My first year at the university was somewhat disappointing. I expected more philosophical considerations, like why this approach is successful and another one not and how that fits into a bigger picture. My motivation was very low, but improved considerably when I started with my diploma thesis. Doing science fascinated me more than getting told about it. My experimental work was on the low temperature superconductor SrTiO3, an oxide that surprisingly is a superconductor. I succeeded to prepare tunneling junctions for doing spectroscopy on the superconducting state of the material and cooled them down very close to absolute zero temperature – to about 0.015 Kelvin (=15mK). The instrument for cooling the samples was a dilution refrigerator – a very complex system, difficult and very time consuming to operate. After my diploma I continued to work with this instrument, but soon invented and built the first top-loading dilution refrigerator, where samples could be cooled down to the mK regime within minutes instead of several days. I had no experience at all with protecting intellectual property, IP, and universities in Germany had not much more at that time. I filed a patent, but gave up after two years. Soon companies started to create business with this approach and they are still doing it. This bad experience in IP generation helped me to get motivated to learn how to write a patent, and today I think I can formulate patent claims even in “lawyer language” with reasonable quality. The top-loading dilution refrigerator helped me to create interesting results difficult to achieve otherwise. For doing tunneling spectroscopy on the exotic material (SN)x, one had to prepare a contact (a tunneling contact) between this material and a piece of metal. Nobody succeeded at that time to create stable contacts. I could prepare the samples in seconds, cool them down to minus 190 degrees centigrade extremely fast and to 50 mK in minutes. This way the contact did not have time to deteriorate at room temperature and I could do spectroscopy on the superconducting state of this material. For my thesis I very much valued the advice and guidance from my supervisor, Prof. Eckhardt Hoenig and from the director of the Physics department, Prof. Martienssen.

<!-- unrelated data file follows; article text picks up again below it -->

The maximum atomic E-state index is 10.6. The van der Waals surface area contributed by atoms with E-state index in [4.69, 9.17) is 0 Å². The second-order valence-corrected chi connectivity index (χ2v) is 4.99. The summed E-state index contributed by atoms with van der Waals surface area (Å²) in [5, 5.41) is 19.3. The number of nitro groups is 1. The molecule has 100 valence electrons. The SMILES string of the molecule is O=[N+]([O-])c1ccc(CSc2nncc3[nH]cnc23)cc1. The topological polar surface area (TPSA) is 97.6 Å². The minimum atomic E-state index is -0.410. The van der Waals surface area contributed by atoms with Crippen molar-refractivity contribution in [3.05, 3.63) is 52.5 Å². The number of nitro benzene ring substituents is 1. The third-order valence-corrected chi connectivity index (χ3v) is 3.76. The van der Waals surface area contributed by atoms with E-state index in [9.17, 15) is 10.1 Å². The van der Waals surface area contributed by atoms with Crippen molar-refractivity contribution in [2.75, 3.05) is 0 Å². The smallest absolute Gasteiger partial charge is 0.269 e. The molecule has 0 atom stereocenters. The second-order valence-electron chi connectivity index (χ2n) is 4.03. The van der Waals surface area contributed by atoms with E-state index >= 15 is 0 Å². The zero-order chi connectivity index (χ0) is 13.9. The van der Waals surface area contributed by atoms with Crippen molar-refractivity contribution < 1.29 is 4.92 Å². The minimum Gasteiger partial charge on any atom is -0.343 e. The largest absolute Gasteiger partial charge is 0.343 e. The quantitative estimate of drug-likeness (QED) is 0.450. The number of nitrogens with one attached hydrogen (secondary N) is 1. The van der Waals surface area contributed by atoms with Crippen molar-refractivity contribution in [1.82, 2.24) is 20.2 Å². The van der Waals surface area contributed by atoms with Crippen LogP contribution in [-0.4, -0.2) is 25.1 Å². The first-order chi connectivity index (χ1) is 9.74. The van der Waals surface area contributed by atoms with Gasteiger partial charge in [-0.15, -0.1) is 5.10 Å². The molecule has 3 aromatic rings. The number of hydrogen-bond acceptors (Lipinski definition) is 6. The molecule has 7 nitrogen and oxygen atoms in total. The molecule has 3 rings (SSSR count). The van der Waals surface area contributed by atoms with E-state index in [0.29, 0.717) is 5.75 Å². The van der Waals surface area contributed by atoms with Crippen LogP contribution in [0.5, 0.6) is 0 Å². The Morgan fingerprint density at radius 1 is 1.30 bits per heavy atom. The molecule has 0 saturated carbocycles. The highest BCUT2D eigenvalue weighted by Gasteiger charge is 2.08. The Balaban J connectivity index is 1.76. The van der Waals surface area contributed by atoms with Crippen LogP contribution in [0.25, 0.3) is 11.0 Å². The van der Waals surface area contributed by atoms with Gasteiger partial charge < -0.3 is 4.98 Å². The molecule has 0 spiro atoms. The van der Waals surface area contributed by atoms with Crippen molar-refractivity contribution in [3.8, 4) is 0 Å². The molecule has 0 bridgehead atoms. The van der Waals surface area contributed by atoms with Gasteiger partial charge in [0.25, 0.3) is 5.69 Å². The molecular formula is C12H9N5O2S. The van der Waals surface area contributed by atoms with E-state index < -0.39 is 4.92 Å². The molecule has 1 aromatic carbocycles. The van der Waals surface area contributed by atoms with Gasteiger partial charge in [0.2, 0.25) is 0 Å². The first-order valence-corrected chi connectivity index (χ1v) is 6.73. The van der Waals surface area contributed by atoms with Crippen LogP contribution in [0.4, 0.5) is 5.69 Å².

Scanning Tunneling Microscope
Directly after my PhD I started at the European IBM research center in Rüschlikon close to Zurich. The person who hired me, Heinrich Rohrer, “Heini”, gave me the task to study inhomogeneities on surfaces on very small scales.I studied all existing methods, but could not find one with a high enough spatial resolution – they were not fine and local enough. To fulfill the task we had to invent something. Heini and I submitted a patent, and around that time I presented to the employees of the laboratory the plan to build a novel microscope with unprecedented resolution – three months after my employment. We called the instrument Scanning Tunneling Microscope, STM. With the help of Christoph Gerber and Edmund Weibel we built this tool, made it work and another year later we achieved the first atomic resolution on the famous silicon surface, the so-called 7x7. We had several “firsts” after this breakthrough like spectroscopy on single atom, which means to “see” the color of individual atoms. There are also ways to go beyond imaging. By changing the parameters involved, one can enhance forces so much that surfaces get modified. The scientific community got very excited about the STM and many scientists started working with the instrument achieving great results. Obviously “seeing” and manipulating atoms triggered the discussion on nanotechnology. Can one build artificial structures bottom up – from the atoms to functional units?